World Cup 2010

Bradley to Pharaohs: Let my People Win…

And then they do. 3-0. And they advance to the next round. After two dismal performances. They are through. In a group with Brazil and Italy– the Italians are on a plane home. And the Yanks are not. And in other news, Paris Hilton is the new ambassador to UNICEF. (Sorry– but Jen Chang had that coming after suggesting, and being right— that the sequence of events that was required for our boys to advance was about as likely as Paris taking on a humanitarian hero role. To Bradley’s credit, as it turns out– Sweedish speedster Charlie Davies turned in a highly active, if not entirely consistent, performance that aided the to this point pedantic American attack. The decision to start Guzan in goal was an outrage– but it seemed to work. Guzan did what Tim didn’t do on set pieces– getting out of his six and challenging balls in the air– and when called upon, he was equal to the task. I’m really not sure what the point of switching out Howard was, and given the long odds before the game it seemed inconsistent with the typical reason, which would be to get Guzan big game experience. Pretty pointless to experiment when the the rest of the lineup looked more or less like the lineup from the first two games.

Forgive me if my thoughts are somewhat incomplete or my writing choppy. The shocking nature of the events that just transpired, and the fact that I am not writing my “Why we need to move on from Bob Bradley” blog– an open letter to the US Soccer Federation that I had begun writing in my mind– is mind boggling. That letter is put away in the dark corner of my mind, and hopefully not even for another day. Because today is all about hope.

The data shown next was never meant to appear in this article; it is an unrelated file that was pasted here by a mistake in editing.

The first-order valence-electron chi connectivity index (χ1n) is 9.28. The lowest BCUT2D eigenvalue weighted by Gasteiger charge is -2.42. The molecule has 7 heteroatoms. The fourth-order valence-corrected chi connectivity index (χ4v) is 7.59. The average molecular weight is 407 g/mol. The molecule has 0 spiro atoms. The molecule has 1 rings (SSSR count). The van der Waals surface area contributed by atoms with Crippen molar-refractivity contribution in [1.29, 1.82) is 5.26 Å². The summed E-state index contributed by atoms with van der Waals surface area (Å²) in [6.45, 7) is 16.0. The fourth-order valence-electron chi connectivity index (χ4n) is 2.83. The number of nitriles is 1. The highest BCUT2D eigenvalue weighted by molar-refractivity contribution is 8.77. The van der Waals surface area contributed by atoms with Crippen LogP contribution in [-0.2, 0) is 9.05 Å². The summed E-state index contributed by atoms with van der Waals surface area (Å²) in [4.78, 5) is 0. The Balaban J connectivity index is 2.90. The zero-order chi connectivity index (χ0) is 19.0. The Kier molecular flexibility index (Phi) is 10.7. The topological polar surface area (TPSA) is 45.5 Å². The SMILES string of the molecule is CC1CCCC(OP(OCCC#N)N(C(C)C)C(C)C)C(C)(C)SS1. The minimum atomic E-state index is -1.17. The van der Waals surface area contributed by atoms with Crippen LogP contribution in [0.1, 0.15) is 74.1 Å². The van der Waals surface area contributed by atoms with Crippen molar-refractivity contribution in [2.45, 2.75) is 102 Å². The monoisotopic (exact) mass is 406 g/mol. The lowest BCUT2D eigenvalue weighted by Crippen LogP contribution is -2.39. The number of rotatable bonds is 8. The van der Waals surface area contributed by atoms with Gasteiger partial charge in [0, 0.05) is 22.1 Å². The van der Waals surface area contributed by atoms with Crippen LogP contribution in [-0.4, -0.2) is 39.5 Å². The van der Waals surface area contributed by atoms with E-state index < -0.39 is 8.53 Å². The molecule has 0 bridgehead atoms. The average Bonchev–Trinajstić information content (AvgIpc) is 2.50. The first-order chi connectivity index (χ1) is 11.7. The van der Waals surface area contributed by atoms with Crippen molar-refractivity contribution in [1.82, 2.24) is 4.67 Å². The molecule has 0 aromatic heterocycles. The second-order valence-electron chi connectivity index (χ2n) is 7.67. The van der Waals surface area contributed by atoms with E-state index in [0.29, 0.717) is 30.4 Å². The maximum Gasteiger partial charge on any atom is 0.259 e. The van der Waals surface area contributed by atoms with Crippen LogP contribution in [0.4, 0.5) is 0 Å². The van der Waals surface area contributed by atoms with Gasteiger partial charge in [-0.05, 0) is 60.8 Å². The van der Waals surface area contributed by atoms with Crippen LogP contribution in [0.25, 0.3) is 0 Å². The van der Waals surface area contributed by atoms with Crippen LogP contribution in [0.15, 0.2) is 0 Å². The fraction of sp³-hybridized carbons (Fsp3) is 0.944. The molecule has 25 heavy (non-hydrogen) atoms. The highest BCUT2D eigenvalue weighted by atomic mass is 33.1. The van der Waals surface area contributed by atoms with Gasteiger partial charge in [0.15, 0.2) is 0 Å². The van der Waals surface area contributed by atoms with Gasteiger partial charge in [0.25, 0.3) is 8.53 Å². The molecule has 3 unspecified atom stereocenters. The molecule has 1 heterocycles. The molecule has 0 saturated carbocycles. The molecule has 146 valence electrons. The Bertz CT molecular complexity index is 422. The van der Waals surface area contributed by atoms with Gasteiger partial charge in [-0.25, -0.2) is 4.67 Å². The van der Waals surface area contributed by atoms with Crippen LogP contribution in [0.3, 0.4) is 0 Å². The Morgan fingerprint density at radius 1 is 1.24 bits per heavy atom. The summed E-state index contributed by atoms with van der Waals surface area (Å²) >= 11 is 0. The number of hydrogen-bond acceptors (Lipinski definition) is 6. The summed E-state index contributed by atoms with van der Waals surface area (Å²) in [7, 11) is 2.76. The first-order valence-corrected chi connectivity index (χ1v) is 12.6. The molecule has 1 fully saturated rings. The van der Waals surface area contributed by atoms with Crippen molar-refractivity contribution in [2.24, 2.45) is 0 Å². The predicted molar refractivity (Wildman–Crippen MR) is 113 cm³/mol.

Bradley’s lineup choices are indeed strange– but the terminal result– advancing to the next round– silences a chorus of critics who had more or less put the program in a state of national crisis since noon on Thursday. The whole thing reminds me of a Lady Gaga song– I’m really not sure what the point of anything she says or does is in a song– but the final product is downright amazing. “Poker Face”. The U.S. head man got it done. He rallied the troops the last couple of days and was rewarded with an inspirational performance from Davies, whose darting early runs unsettled the Pharaoh defense and whose pace and effort resulted in perhaps the ugliest goal in the history of the American soccer federation. But a goal it was. And a fine day for the US Soccer program. Bradley’s decision to stick to his guns in the midst of a barrage of criticism is admirable. Count me among the loud and vocal. And don’t count me among the fickle who believe all is well. Yet his decision to put Deuce up front after bringing on Feilhaber for a gassed and hard-working Altidore was a critical one, and it was vindicated, we were all vindicated, when Deuce’s hard work in the box and subsequent header found the back of the net. Twenty minutes of defending later– the Yanks found themselves advancing and getting an opportunity to take on the Red Fury Wednesday. This is a huge step for the program and one more shot at a respect-gaining and confidence building performance against the World’s best. It’s the difference between finishing dead last in the tournament and having at least a fighter’s chance of playing in a final. All good things.

Best of all– the U.S. provided a performance filled with passion, emotion and an intensity not seen from this side in quite some time. It felt like a team that finally, with its back to the wall, refused to play scared, and instead of ducking and running for Gold Cup cover and a sure win on the Fourth of July against Grenada, they played the role of Horatius at the Bridge, defending the integrity of their fans and their soccer program from a brutal assault, while the Brazilians played the role of the Romans, destroying the Azzurri’s bridge to the semifinals behind them.

More later, but I too am emotionally spent and will wait to write player ratings and comment on the next task on the list of impossibles– defeating Spain after the long trip south to Bloemfontein.

Daniel Seco